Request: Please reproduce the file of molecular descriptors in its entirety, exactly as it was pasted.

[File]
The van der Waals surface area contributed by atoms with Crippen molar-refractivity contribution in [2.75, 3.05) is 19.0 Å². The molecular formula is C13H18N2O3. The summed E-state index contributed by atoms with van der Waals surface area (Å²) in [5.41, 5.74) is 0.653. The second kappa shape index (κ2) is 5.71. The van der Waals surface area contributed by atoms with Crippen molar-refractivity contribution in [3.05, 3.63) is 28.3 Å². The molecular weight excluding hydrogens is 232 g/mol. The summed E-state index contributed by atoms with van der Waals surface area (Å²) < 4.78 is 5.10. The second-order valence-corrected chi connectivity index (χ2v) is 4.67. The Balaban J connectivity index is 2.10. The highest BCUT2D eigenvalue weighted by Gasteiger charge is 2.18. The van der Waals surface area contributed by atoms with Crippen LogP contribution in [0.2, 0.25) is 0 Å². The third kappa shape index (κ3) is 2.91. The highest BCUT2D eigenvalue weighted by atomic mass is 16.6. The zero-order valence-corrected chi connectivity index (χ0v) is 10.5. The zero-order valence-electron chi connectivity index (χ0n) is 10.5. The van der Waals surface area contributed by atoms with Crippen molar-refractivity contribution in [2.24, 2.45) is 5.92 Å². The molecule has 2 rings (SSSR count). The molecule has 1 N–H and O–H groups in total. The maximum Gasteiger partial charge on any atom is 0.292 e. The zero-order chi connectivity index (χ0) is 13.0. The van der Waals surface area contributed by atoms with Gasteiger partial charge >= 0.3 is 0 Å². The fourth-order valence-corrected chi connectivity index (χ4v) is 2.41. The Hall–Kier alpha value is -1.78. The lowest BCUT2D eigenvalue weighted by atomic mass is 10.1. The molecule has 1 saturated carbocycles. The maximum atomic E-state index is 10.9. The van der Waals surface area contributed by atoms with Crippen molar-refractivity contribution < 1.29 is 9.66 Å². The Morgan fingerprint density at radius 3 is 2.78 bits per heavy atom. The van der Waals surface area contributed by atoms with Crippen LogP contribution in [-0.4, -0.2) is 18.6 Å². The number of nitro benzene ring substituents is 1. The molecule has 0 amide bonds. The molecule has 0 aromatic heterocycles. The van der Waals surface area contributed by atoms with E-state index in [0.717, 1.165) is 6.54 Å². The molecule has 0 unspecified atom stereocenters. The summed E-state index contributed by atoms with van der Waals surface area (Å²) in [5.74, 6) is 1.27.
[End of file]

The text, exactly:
The van der Waals surface area contributed by atoms with Crippen molar-refractivity contribution in [2.75, 3.05) is 19.0 Å². The molecular formula is C13H18N2O3. The summed E-state index contributed by atoms with van der Waals surface area (Å²) in [5.41, 5.74) is 0.653. The second kappa shape index (κ2) is 5.71. The van der Waals surface area contributed by atoms with Crippen molar-refractivity contribution in [3.05, 3.63) is 28.3 Å². The molecular weight excluding hydrogens is 232 g/mol. The summed E-state index contributed by atoms with van der Waals surface area (Å²) < 4.78 is 5.10. The second-order valence-corrected chi connectivity index (χ2v) is 4.67. The Balaban J connectivity index is 2.10. The highest BCUT2D eigenvalue weighted by Gasteiger charge is 2.18. The van der Waals surface area contributed by atoms with Crippen LogP contribution in [0.2, 0.25) is 0 Å². The third kappa shape index (κ3) is 2.91. The highest BCUT2D eigenvalue weighted by atomic mass is 16.6. The zero-order valence-corrected chi connectivity index (χ0v) is 10.5. The zero-order valence-electron chi connectivity index (χ0n) is 10.5. The van der Waals surface area contributed by atoms with Crippen molar-refractivity contribution in [2.24, 2.45) is 5.92 Å². The molecule has 2 rings (SSSR count). The molecule has 1 N–H and O–H groups in total. The maximum Gasteiger partial charge on any atom is 0.292 e. The zero-order chi connectivity index (χ0) is 13.0. The van der Waals surface area contributed by atoms with Gasteiger partial charge >= 0.3 is 0 Å². The fourth-order valence-corrected chi connectivity index (χ4v) is 2.41. The Hall–Kier alpha value is -1.78. The lowest BCUT2D eigenvalue weighted by atomic mass is 10.1. The molecule has 1 saturated carbocycles. The maximum atomic E-state index is 10.9. The van der Waals surface area contributed by atoms with Crippen molar-refractivity contribution < 1.29 is 9.66 Å². The Morgan fingerprint density at radius 3 is 2.78 bits per heavy atom. The van der Waals surface area contributed by atoms with Crippen LogP contribution in [-0.4, -0.2) is 18.6 Å². The number of nitro benzene ring substituents is 1. The molecule has 0 amide bonds. The molecule has 0 aromatic heterocycles. The van der Waals surface area contributed by atoms with E-state index in [0.717, 1.165) is 6.54 Å². The molecule has 0 unspecified atom stereocenters. The summed E-state index contributed by atoms with van der Waals surface area (Å²) in [5.74, 6) is 1.27.